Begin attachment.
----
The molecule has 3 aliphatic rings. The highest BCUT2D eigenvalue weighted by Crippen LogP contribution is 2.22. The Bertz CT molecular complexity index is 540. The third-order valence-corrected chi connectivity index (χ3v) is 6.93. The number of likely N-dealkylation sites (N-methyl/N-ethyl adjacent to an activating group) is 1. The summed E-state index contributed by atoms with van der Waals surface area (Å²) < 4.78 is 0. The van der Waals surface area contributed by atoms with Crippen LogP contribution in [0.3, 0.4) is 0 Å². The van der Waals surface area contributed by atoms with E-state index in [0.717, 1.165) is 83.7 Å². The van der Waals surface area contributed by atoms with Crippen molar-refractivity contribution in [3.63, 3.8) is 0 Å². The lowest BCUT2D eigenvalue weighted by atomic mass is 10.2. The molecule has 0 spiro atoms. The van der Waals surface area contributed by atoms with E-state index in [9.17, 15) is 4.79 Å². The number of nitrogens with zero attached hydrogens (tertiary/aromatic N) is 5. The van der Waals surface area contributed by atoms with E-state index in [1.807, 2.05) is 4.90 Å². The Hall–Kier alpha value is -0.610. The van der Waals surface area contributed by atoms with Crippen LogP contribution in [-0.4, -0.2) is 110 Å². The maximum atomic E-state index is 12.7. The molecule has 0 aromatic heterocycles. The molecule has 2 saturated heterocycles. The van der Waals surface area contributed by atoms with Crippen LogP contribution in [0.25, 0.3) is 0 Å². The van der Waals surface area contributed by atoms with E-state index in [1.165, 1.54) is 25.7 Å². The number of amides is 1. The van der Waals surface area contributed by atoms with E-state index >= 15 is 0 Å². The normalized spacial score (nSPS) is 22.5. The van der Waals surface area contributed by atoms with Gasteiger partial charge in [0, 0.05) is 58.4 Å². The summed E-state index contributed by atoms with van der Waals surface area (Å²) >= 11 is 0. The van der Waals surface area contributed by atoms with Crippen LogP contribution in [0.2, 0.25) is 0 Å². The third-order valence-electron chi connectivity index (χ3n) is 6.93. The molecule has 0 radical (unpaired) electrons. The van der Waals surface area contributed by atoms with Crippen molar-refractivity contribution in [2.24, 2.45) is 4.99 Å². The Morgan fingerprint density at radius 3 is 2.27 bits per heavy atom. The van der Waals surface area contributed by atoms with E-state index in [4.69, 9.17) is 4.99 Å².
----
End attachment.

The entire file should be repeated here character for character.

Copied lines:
The molecule has 3 aliphatic rings. The highest BCUT2D eigenvalue weighted by Crippen LogP contribution is 2.22. The Bertz CT molecular complexity index is 540. The third-order valence-corrected chi connectivity index (χ3v) is 6.93. The number of likely N-dealkylation sites (N-methyl/N-ethyl adjacent to an activating group) is 1. The summed E-state index contributed by atoms with van der Waals surface area (Å²) < 4.78 is 0. The van der Waals surface area contributed by atoms with Crippen LogP contribution in [0.3, 0.4) is 0 Å². The van der Waals surface area contributed by atoms with E-state index in [0.717, 1.165) is 83.7 Å². The van der Waals surface area contributed by atoms with Crippen molar-refractivity contribution in [3.63, 3.8) is 0 Å². The lowest BCUT2D eigenvalue weighted by atomic mass is 10.2. The molecule has 0 spiro atoms. The van der Waals surface area contributed by atoms with E-state index in [9.17, 15) is 4.79 Å². The number of nitrogens with zero attached hydrogens (tertiary/aromatic N) is 5. The van der Waals surface area contributed by atoms with E-state index in [1.807, 2.05) is 4.90 Å². The Hall–Kier alpha value is -0.610. The van der Waals surface area contributed by atoms with Crippen LogP contribution in [-0.4, -0.2) is 110 Å². The maximum atomic E-state index is 12.7. The molecule has 0 aromatic heterocycles. The molecule has 2 saturated heterocycles. The van der Waals surface area contributed by atoms with Crippen LogP contribution in [0.25, 0.3) is 0 Å². The van der Waals surface area contributed by atoms with E-state index in [1.165, 1.54) is 25.7 Å². The number of amides is 1. The van der Waals surface area contributed by atoms with E-state index >= 15 is 0 Å². The normalized spacial score (nSPS) is 22.5. The van der Waals surface area contributed by atoms with Gasteiger partial charge in [0, 0.05) is 58.4 Å². The summed E-state index contributed by atoms with van der Waals surface area (Å²) >= 11 is 0. The van der Waals surface area contributed by atoms with Crippen LogP contribution in [0.2, 0.25) is 0 Å². The third-order valence-electron chi connectivity index (χ3n) is 6.93. The molecule has 0 radical (unpaired) electrons. The van der Waals surface area contributed by atoms with Crippen molar-refractivity contribution in [2.24, 2.45) is 4.99 Å². The Morgan fingerprint density at radius 3 is 2.27 bits per heavy atom. The van der Waals surface area contributed by atoms with E-state index in [4.69, 9.17) is 4.99 Å².